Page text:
Woodworking: The Next Generation

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Duration: 6:02

George’s daughter, Ginny, spent her final semester of high school on a woodworking Work Study in George’s shop. George and Ginny take this opportunity to talk about what Ginny learned in this program, and what kind of woodworking skills she gained. Ginny talks about her favorite aspects of working in the shop, including learning how to make an electric guitar.

Why kids?
The overriding theme here is the importance of involving young people in woodworking. Not only is it rewarding for them as they gain new skills, it’s also rewarding for you as you help them grow. Ginny provides her perspective on what’s important in keeping a young person interested, and George talks about the goals he had with teaching Ginny about working in the shop.

Keep them engaged
According to Ginny one of the best ways to keep a young person engaged is through the choice of woodworking projects they work on. You may have your own agenda, but be sure to pay attention to what interests your helper if you want to keep them coming.

WoodWorkers Guild of America offers a lot of educational videos, and we hope you can use our information to help the woodworkers in your life grow.

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4 Responses to “Woodworking: The Next Generation”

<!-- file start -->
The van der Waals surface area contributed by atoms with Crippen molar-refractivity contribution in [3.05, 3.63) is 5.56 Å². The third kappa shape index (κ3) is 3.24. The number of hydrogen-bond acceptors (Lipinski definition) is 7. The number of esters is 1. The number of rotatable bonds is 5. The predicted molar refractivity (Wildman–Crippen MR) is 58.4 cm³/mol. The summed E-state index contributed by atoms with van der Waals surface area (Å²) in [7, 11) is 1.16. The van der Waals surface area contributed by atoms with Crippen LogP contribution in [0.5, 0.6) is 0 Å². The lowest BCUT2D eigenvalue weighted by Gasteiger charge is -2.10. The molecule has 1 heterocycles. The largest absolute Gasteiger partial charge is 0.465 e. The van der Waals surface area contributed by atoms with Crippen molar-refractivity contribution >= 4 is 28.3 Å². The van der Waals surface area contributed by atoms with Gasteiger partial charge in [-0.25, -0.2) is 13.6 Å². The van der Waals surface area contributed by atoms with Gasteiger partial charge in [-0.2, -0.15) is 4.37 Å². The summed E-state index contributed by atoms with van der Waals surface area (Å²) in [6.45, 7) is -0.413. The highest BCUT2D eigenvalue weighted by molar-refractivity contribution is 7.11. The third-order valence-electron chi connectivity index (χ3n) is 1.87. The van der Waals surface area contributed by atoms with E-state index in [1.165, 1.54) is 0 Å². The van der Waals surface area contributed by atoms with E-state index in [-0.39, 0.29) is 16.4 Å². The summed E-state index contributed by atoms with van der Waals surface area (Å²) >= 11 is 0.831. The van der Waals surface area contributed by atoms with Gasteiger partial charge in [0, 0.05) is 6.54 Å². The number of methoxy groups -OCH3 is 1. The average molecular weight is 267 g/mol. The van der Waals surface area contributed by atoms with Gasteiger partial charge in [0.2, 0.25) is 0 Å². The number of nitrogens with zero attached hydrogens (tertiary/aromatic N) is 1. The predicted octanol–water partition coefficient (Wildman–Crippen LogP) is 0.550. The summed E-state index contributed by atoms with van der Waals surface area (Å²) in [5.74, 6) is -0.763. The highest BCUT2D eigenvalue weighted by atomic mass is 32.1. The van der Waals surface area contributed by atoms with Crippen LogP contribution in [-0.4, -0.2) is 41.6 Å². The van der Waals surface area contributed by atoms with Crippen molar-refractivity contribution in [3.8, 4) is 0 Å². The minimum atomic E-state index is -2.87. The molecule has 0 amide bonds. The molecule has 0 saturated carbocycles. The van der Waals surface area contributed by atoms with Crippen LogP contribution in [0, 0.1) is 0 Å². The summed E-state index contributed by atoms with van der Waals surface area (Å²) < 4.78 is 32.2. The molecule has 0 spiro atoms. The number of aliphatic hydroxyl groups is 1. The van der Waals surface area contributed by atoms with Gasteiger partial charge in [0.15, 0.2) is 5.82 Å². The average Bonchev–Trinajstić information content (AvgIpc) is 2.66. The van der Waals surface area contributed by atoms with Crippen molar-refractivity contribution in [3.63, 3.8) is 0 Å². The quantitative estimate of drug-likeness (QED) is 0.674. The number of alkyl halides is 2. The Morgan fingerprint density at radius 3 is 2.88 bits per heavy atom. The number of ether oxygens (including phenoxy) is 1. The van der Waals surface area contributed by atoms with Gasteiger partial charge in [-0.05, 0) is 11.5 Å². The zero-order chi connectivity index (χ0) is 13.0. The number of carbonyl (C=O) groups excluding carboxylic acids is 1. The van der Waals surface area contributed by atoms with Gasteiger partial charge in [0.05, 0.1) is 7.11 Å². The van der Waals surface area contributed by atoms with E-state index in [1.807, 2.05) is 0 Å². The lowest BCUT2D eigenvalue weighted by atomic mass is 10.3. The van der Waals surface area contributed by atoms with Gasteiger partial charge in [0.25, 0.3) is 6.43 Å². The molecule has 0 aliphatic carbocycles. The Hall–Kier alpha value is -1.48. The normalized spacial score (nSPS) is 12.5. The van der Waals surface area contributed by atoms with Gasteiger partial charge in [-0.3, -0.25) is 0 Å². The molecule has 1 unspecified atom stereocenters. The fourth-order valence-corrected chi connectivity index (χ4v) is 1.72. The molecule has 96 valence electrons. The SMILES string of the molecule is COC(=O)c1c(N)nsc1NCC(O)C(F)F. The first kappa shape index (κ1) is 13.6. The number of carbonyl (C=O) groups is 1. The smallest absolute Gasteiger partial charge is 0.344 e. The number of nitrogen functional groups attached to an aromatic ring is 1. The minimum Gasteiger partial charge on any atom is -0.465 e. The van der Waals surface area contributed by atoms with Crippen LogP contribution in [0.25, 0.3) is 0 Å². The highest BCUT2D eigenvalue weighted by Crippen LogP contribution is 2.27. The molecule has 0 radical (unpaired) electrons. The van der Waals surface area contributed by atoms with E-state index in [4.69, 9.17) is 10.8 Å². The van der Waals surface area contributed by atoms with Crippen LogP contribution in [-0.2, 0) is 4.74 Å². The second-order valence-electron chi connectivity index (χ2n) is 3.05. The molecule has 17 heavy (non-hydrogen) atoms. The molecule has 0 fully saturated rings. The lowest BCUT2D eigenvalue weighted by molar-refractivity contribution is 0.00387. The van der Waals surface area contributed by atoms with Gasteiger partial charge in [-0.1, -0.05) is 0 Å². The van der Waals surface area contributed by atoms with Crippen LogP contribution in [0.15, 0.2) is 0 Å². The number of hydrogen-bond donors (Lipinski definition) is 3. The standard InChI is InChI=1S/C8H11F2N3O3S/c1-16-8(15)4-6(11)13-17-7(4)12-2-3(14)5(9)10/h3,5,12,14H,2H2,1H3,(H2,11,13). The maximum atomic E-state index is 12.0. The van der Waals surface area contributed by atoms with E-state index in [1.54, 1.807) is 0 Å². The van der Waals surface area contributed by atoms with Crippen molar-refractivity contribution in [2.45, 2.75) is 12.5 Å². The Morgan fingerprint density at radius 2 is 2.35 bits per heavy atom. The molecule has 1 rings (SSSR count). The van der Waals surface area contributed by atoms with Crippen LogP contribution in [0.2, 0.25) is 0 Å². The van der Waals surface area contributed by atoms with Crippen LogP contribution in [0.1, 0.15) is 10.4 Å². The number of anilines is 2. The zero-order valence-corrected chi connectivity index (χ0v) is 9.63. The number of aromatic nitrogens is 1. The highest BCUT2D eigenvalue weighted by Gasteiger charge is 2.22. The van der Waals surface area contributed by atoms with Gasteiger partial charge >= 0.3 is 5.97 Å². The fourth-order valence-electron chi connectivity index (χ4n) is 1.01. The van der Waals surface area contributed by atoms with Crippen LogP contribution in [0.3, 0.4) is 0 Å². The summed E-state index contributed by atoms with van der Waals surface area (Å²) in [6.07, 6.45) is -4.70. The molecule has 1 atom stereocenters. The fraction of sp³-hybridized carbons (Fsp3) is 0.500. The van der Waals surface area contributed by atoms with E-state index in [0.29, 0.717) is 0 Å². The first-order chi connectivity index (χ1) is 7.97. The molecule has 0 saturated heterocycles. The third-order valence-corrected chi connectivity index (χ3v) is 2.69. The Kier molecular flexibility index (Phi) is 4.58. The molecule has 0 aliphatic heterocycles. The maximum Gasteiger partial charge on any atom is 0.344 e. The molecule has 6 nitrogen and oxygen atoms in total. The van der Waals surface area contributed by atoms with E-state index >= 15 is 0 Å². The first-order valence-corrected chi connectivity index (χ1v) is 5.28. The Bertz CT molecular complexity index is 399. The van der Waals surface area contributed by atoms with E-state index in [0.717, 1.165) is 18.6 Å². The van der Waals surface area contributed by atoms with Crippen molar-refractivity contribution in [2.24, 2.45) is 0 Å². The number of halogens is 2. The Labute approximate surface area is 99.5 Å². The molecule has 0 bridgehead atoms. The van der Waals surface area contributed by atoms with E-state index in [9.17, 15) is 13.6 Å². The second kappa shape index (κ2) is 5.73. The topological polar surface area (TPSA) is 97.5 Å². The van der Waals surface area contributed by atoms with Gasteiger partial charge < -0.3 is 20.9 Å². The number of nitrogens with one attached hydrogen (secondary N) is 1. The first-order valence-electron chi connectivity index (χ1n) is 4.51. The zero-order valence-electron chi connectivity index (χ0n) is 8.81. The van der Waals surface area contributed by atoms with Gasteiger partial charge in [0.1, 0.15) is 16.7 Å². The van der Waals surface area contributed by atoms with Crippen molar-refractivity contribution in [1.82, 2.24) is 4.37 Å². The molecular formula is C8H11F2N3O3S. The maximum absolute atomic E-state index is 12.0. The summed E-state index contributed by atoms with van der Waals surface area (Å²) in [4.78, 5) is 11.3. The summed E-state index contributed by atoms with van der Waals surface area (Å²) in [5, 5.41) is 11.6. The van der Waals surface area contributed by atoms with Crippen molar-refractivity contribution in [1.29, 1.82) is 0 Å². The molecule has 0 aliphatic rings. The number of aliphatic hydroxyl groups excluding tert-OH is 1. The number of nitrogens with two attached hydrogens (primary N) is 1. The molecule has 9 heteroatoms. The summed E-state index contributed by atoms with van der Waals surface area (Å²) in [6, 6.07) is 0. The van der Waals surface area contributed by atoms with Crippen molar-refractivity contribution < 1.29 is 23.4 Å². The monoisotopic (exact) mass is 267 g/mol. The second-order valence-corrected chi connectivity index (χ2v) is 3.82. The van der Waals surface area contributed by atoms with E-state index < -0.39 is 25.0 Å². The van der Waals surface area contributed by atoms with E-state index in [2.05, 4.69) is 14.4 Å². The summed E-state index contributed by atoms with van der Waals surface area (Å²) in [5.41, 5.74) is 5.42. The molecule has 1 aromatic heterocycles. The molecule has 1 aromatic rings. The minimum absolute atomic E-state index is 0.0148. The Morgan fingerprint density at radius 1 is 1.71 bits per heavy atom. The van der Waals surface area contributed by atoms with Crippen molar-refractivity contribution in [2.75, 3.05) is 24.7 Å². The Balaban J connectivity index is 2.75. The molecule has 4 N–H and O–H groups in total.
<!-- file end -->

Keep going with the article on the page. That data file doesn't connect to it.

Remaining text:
1. Ron

    So cute.
    People say, “If you like sanding, you need help”; but I think there’s a Zen to sanding—hand sanding that is.
    Safety first.

  2. Fred Van Etten

    I am a volunteer wood shop teacher at a high school. I am fully aligned with George and his daughter’s observations that while the teacher’s primary interest is in teaching good and safe practices – to keep it interesting and motivate the students, there needs to be some great projects, not just process. We have done WWGOA’s wooden tongs. They have been a hit. I designed a “wooden cube” puzzle that requires precision rip and cross cut technique but uses only a little material. Picture a 3x3x3 cube so 27 cubic measures. Rip a 3/4” thick board into 3/4” wide strips. Need a board at least 27” long,30 to 36” is better, to account for Kerf. Cross cut 3 each to 2.25”; 2 each to 1.5”; 14 each 0.75”. The students glue whichever pieces together as they wish to result in a cube when the pieces are assembled . The only rule is only side grain to side grain gluing. Great exercise on precision cutting and glue-up. I bought several dozen small trigger clamps at Harbor Freight. Or blue tape works for clamping. Hilarity results if they later can not solve their own puzzle.

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